When we are fixed on a specific and pre-determined outcome for our shared work, it’s really easy to find ourselves pushing upstream, losing the energy of flow, and dissipating our sense of collectivism.
Genuine collaborative and generative work has at its heart a subtle (but profound) shift in focus, which is determined by the conscious and intentional commitment to relationship first. This gives rise to a vastly different experience for all involved.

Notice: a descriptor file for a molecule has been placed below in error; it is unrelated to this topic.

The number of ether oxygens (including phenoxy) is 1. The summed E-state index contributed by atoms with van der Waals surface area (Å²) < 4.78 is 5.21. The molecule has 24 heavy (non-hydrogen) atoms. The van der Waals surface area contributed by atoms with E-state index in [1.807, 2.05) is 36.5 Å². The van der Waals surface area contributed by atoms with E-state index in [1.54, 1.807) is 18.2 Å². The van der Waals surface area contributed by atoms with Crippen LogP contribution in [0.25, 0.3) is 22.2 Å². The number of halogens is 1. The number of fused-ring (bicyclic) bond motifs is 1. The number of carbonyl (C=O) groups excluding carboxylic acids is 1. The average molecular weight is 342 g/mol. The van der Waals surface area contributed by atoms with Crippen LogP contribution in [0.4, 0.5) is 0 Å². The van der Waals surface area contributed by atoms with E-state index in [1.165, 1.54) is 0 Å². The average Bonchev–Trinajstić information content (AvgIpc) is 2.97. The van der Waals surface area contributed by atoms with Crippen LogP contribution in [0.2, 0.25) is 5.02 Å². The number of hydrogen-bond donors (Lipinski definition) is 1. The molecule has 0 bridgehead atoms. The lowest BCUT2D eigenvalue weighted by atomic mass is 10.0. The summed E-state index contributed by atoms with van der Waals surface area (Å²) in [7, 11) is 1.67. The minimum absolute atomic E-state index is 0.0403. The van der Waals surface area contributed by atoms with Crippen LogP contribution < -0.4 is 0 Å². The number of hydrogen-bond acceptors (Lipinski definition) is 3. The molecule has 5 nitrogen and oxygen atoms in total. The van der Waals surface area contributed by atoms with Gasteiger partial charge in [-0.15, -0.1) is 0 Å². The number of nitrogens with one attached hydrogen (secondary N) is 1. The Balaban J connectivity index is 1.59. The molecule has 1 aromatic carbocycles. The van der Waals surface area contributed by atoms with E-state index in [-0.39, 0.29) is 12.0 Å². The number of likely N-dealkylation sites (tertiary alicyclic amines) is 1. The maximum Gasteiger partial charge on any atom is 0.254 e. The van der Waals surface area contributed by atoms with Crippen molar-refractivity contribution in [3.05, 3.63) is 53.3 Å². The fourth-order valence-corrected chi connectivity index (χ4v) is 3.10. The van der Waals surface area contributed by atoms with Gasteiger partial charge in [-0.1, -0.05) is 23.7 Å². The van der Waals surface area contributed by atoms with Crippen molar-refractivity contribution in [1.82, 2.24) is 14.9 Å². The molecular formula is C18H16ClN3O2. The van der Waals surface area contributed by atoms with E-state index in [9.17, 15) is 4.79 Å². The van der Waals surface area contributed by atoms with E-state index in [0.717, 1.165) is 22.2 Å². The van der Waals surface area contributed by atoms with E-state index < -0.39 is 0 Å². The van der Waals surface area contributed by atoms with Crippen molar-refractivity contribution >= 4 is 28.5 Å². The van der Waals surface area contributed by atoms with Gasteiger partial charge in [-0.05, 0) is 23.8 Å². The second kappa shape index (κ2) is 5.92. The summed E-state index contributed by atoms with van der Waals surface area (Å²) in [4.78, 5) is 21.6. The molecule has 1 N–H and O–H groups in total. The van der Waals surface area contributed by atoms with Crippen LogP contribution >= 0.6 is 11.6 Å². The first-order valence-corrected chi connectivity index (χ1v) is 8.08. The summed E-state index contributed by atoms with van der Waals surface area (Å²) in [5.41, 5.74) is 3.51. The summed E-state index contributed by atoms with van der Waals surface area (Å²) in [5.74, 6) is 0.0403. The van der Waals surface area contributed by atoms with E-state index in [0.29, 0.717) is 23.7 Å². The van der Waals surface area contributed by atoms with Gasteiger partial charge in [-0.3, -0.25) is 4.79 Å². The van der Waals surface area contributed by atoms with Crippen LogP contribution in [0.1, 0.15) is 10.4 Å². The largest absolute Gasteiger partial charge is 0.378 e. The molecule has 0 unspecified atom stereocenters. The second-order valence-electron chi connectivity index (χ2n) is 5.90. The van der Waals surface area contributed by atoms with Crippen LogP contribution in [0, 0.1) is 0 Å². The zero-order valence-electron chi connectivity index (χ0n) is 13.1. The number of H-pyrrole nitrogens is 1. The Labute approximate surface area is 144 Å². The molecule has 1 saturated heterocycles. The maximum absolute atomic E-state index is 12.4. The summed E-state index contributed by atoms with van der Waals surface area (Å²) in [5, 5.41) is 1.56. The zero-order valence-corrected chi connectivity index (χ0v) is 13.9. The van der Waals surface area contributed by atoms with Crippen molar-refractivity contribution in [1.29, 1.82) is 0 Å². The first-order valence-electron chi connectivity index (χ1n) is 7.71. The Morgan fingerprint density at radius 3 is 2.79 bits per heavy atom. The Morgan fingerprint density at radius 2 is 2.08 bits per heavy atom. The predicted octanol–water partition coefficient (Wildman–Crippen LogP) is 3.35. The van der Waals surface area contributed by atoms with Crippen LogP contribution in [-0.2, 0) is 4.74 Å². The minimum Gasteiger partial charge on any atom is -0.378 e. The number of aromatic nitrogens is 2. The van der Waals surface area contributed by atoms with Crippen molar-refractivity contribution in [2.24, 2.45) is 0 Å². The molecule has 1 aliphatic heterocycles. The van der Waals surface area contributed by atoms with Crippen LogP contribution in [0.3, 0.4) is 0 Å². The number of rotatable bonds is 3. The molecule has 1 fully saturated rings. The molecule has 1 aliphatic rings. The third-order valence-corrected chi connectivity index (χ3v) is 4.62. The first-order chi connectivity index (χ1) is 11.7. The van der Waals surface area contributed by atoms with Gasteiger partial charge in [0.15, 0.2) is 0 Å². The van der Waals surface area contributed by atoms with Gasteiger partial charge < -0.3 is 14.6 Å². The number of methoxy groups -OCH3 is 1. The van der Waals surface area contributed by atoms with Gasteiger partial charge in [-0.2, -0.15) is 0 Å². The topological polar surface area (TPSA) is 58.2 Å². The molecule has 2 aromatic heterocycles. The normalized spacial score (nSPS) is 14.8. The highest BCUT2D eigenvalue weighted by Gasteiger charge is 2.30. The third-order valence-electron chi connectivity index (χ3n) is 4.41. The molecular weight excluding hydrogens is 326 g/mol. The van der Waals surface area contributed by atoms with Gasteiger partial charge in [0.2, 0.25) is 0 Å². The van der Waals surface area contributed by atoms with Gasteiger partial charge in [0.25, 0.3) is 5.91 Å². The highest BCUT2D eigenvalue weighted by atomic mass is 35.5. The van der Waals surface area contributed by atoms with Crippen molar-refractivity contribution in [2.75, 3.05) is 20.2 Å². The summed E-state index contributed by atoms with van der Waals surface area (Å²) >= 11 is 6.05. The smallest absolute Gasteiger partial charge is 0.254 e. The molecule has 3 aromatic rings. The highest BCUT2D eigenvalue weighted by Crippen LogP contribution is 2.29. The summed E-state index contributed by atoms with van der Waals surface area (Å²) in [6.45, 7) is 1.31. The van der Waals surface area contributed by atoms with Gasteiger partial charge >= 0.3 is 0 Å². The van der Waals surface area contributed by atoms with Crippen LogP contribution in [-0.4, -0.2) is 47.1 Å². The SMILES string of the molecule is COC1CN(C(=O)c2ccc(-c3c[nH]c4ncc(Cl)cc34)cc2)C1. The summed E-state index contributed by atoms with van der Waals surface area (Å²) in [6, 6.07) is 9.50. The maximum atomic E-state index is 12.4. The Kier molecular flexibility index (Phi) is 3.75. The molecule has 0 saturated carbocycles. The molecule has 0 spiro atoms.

When we are intentional and conscious about retaining our focus on the human beings with whom we are engaging, even when there may be NO INITIAL convening force around a specific project or piece of work, but where some form of shared purpose or passion is present, we create the substrate in which deep creativity, a better understanding of our shared and differing experiences, and ultimately, a vastly improved capacity to visualise, sense, interpret and understand the environment (or system) within which our relationships are taking place can emerge. Almost inevitably, shared work and projects that are responsive to the real needs of these environments or systems follow. These projects are emergent, responsive to real, not perceived needs, and are usually very powerful in terms of their outcomes. This pattern becomes even more powerful when a clear focus and intentionality is retained around repeatedly returning to the relationships between those involved in order to reflect and sense together. In such conditions, the failure and setbacks in a specific approach or effort do not precipitate relationship breakdown, but rather form the catalyst for reuniting, co-reflecting on what happened, and deepening a shared understanding of what the sticking points were – which mostly results in creative thinking about how to circumnavigate, re-imagine or completely transform the initial approach. This is possible because in an environment where you know that your relationships matter more than your work, there is high psychological safety – and in psychologically safe environments we can be brave, experiment, innovate, create…. These kinds of co-created collective efforts follow the topography of the shared landscape. They lean into each other to understand where the barriers lie, where the water wants to flow, and they remain intentional about returning to each other even where their flow may be disrupted by obstacles.